Provisions in the Texas Equal Pay Act ensure that all female employees of the state are paid the same rates as men who perform the same type, grade and quantity of service. In other words, in the Texas
public sector, state law prohibits distinctions in compensation based upon sex.
Unlike many other states, private sector employees are not guaranteed equal pay for equal work. However, state and federal laws do apply to certain private sector businesses that have 15 or more employees.
Federal Equal Pay and Fair Pay Acts
Texas-based employers who engage in interstate commerce are obligated to comply with statutes in the federal Equal Pay Act of 1963 (EPA). The federal Equal Pay Act states that employers cannot discriminate on the basis of sex in pay for performance of work that requires equal skill, effort and responsibility which are provided by employees under similar working conditions.
In a nutshell, this federal law requires equal pay for equal work regardless of sex and applies to private and public sectors. There should be no wage discrimination between men and women as long as the conditions and job requirements and skills are equal.
Title VII of the federal government’s Civil Rights Act of 1964 (title VII) in concert with several other federal laws prohibits pay discrimination based upon race, religion, national origin, age and//or disability. While EPA and Title VII prohibit pay discrimination based upon sex, the acts have differences in terms of coverage, enforcement and legal remedies.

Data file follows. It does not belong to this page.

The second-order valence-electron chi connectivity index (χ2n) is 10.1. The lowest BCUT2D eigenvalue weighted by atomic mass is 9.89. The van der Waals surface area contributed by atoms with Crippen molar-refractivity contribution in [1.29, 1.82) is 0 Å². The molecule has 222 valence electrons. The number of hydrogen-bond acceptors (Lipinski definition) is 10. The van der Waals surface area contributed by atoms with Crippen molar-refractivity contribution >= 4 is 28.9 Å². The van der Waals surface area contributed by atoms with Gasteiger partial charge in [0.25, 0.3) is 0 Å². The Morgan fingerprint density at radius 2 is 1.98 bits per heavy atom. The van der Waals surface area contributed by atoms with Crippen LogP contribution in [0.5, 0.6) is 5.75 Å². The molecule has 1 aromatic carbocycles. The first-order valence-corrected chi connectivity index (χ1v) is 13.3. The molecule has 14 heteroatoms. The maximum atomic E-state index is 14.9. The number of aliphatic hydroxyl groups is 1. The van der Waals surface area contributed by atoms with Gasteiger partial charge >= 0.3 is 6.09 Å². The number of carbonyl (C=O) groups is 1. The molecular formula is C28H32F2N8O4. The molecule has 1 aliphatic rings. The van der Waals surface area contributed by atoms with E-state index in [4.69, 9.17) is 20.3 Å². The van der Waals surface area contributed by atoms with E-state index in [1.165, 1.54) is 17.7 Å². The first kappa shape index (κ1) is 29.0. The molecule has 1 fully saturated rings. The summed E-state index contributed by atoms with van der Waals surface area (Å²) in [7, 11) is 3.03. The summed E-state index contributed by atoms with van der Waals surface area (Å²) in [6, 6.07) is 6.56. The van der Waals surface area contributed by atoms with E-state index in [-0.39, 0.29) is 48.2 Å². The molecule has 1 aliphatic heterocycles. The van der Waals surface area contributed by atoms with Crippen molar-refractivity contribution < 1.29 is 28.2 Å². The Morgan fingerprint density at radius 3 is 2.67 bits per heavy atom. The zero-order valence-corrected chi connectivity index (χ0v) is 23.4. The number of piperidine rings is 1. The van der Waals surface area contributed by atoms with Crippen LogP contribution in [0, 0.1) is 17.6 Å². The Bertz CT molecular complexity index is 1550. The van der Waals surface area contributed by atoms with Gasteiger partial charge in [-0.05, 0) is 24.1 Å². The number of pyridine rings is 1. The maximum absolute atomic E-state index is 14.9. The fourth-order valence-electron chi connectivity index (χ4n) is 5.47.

For example, under the EPA, an employer may pay different rates to different genders under the following conditions:
- Existence of a seniority system
- Existence of a merit system
- Existence of a wage system based upon quantity
- Existence of a system based upon quality standards
- Existence of a pay rate system based on factors other than sex (such as geographical location)
The federal government’s Lilly Ledbetter Fair Pay Act is a fair employment law that has been amended so that each paycheck reflecting discriminatory pay practices by an employer constitutes an act of unlawful discrimination. Each such paycheck triggers a new deadline for filing a discrimination complaint.
Under the Lilly Ledbetter Fair Pay Act, the discriminated employee must show that the paycheck or other compensation was affected by previous acts of discrimination. In previous rulings, the Texas Supreme Court has ruled that the Lilly Ledbetter Act is not automatically incorporated into state law.
Texas Labor Code Section 21
The Texas Labor Code specifically prohibits discrimination in employment practices based upon race, disability, religion, sex, national origin and/or age. This applies to all Texas companies that employ 15 or more workers.
How to Respond to Pay Discrimination
To enjoy fair and equal pay in Texas, claimants must act quickly. Complaints will be reviewed by the Equal Employment Opportunity Commission or by the Texas Workforce commission whom will investigate a properly filed claim.
Pay discrimination must be halted in Texas. The Warriors for Justice at Hutchison & Stoy, PLLC, are dedicated to upholding the integrity of non-discriminatory practices in the workplace. The firm is accepting confidential review if payroll discrimination cases. To schedule your review, call 817-820-0100 or submit a free case evaluation. If you have written documentation and/or records in support of your complaint, please bring this information to your review.
Implementing and enforcing equal pay for equal work rights are important for Texas and the US. Hutchison & Stoy, PLLC, will do their part in this initiative.